Reverence toward the Eucharist
Young and old need to remember Christ's real presence in Eucharist
By Sam Lucero
News and Information Manager
Three years ago, the Catholic Church observed a special year-long focus on the Eucharist. The Year of the Eucharist was instituted by the late Pope John Paul II and marked a time of special grace to promote a better understanding of Christ's real presence in the Eucharist.
In a 31-page letter issued to launch the Year of the Eucharist, the pope addressed the need for Catholics to understand the Eucharist not just as a shared meal, but as a true encounter with Christ. He urged parish communities to use the observance to reexamine liturgical norms on the proper reception of Communion and reverence toward the Blessed Sacrament.
Reverence toward the Eucharist is one area of concern that most pastors and liturgical ministers today would agree needs addressing.
How often do we see Catholics at church walk past the sanctuary or eucharistic chapel, where the consecrated host is stored in a tabernacle, and not even acknowledge Christ's presence? Or how about at Communion when young and old receive the Body of Christ as if it were simply a snack?
Bringing back devotion and reverence to the Blessed Sacrament isn't a matter of church leaders rolling back church reforms introduced during Vatican II. It's a matter of re-emphasizing a basic church doctrine that has slowly been losing its significance.
By helping Catholics become aware of the real presence of Christ in the Eucharist, church leaders hope that Catholics come to better understand the need for being in a proper disposition to receive the Eucharist.
Some may say that this issue will only polarize the church, especially because it can be used to point fingers at certain groups such as Catholic politicians. If anything, it will make politicians, and all of us, reflect in our hearts whether we are making the right decisions in our lives. This sort of introspection will help us approach the altar with greater moral fortitude. It may also bring more people to the sacrament of penance.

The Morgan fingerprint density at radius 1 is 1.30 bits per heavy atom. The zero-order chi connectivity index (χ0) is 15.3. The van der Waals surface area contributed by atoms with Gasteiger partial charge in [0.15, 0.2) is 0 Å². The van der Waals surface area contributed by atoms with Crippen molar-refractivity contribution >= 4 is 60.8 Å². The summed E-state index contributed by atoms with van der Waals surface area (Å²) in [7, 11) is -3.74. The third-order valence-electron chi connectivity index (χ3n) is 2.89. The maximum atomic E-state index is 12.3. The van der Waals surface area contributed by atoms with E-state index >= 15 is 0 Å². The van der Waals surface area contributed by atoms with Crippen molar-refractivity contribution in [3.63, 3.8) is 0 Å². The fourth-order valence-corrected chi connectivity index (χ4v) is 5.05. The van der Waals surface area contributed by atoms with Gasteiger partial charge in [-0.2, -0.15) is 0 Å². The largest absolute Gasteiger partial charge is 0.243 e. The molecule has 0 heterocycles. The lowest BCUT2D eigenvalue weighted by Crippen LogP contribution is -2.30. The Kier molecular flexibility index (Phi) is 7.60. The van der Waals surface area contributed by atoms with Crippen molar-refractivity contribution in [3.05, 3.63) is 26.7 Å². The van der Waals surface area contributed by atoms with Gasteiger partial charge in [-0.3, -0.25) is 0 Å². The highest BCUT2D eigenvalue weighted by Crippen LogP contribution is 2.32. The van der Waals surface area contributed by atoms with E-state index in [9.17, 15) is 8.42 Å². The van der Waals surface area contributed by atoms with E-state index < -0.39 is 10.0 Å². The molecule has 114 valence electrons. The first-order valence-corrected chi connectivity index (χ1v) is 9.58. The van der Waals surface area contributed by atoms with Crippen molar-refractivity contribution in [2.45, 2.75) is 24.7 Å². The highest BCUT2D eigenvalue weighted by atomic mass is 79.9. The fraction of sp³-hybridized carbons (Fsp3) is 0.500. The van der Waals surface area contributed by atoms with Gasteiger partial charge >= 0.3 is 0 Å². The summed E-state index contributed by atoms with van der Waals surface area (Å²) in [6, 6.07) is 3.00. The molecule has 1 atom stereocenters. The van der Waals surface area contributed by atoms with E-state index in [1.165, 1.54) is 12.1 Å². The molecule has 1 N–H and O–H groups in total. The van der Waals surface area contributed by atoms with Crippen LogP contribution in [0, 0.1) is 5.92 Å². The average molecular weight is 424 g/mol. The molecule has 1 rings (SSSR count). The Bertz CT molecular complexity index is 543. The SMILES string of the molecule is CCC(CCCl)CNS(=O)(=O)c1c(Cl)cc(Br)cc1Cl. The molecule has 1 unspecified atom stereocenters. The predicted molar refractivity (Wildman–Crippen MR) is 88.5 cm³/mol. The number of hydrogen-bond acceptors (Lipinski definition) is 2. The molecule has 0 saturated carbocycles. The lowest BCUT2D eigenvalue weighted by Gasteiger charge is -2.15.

Milwaukee Archbishop Timothy M. Dolan, who Catholics in the Green Bay Diocese now know as apostolic administrator, shared a story about reverence to the Eucharist during a homily several years ago.
When he was rector of the North American College in Rome, Archbishop Dolan said that seminarians would give tours of St. Peter's Basilica, highlighting the wonderful architecture and art that is present at the basilica. The tours end at the eucharistic chapel, and people are invited to spend time in silent adoration, said the archbishop.
One day, a seminarian gave tourists from Japan the usual tour. These tourists knew nothing about Christianity, so when the tour concluded at the eucharistic chapel, the seminarian was challenged to sum up what Catholics believe about the real presence of Jesus in the Blessed Sacrament, said Archbishop Dolan.
"He invited people to go in and pray. They all left, but one man who stood back and said
(to the seminarian), 'Did I hear you say that you really believe that this Jesus, whom you believe is divine, is really and truly present in that piece of bread?'" Archbishop Dolan said. "He pointed to the Eucharist and said, 'That is the greatest work of art in this entire basilica.'
"It took that man, who had absolutely no understanding of Christianity, to be able to comprehend the awesome mystery of the holy Eucharist," said Archbishop Dolan.
"I propose to you ... that what our Lord is giving us is a chance to renew our faith and to say with that Japanese pilgrim, this is indeed the greatest work of art that we have. It's
time for us again to grow in our participation with child-like faith and awe in the mystery of the Lord's presence to us in the holy Eucharist. It's time for us to thank God for this tremendous work of art, this modern miracle that we have in the holy Eucharist."
Let's take the archbishop's inspiring words to heart. Let's enter our churches this weekend with a renewed faith in that mystery of Christ's presence in the Eucharist.